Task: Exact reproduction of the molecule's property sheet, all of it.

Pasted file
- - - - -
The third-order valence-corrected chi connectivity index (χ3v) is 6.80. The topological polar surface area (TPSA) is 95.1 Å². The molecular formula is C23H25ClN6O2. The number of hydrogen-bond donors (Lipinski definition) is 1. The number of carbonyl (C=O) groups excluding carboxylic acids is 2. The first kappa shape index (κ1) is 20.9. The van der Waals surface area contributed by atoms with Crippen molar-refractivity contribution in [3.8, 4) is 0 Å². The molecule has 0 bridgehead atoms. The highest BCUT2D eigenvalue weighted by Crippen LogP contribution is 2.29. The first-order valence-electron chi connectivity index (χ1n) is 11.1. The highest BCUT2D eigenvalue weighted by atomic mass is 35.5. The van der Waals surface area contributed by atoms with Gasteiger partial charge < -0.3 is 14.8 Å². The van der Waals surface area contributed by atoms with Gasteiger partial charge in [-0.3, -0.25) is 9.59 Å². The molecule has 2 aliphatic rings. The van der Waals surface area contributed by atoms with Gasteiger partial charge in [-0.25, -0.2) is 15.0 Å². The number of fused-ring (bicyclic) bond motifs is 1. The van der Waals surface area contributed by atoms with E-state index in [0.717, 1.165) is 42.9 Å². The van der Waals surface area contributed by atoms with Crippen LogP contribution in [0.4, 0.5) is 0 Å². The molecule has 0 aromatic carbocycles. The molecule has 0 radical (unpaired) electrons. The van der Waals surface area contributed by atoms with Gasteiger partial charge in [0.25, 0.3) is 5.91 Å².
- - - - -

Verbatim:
The third-order valence-corrected chi connectivity index (χ3v) is 6.80. The topological polar surface area (TPSA) is 95.1 Å². The molecular formula is C23H25ClN6O2. The number of hydrogen-bond donors (Lipinski definition) is 1. The number of carbonyl (C=O) groups excluding carboxylic acids is 2. The first kappa shape index (κ1) is 20.9. The van der Waals surface area contributed by atoms with Crippen molar-refractivity contribution in [3.8, 4) is 0 Å². The molecule has 0 bridgehead atoms. The highest BCUT2D eigenvalue weighted by Crippen LogP contribution is 2.29. The first-order valence-electron chi connectivity index (χ1n) is 11.1. The highest BCUT2D eigenvalue weighted by atomic mass is 35.5. The van der Waals surface area contributed by atoms with Gasteiger partial charge < -0.3 is 14.8 Å². The van der Waals surface area contributed by atoms with Gasteiger partial charge in [-0.3, -0.25) is 9.59 Å². The molecule has 2 aliphatic rings. The van der Waals surface area contributed by atoms with Gasteiger partial charge in [-0.25, -0.2) is 15.0 Å². The number of fused-ring (bicyclic) bond motifs is 1. The van der Waals surface area contributed by atoms with E-state index in [0.717, 1.165) is 42.9 Å². The van der Waals surface area contributed by atoms with Crippen LogP contribution in [0.4, 0.5) is 0 Å². The molecule has 0 aromatic carbocycles. The molecule has 0 radical (unpaired) electrons. The van der Waals surface area contributed by atoms with Gasteiger partial charge in [0.25, 0.3) is 5.91 Å².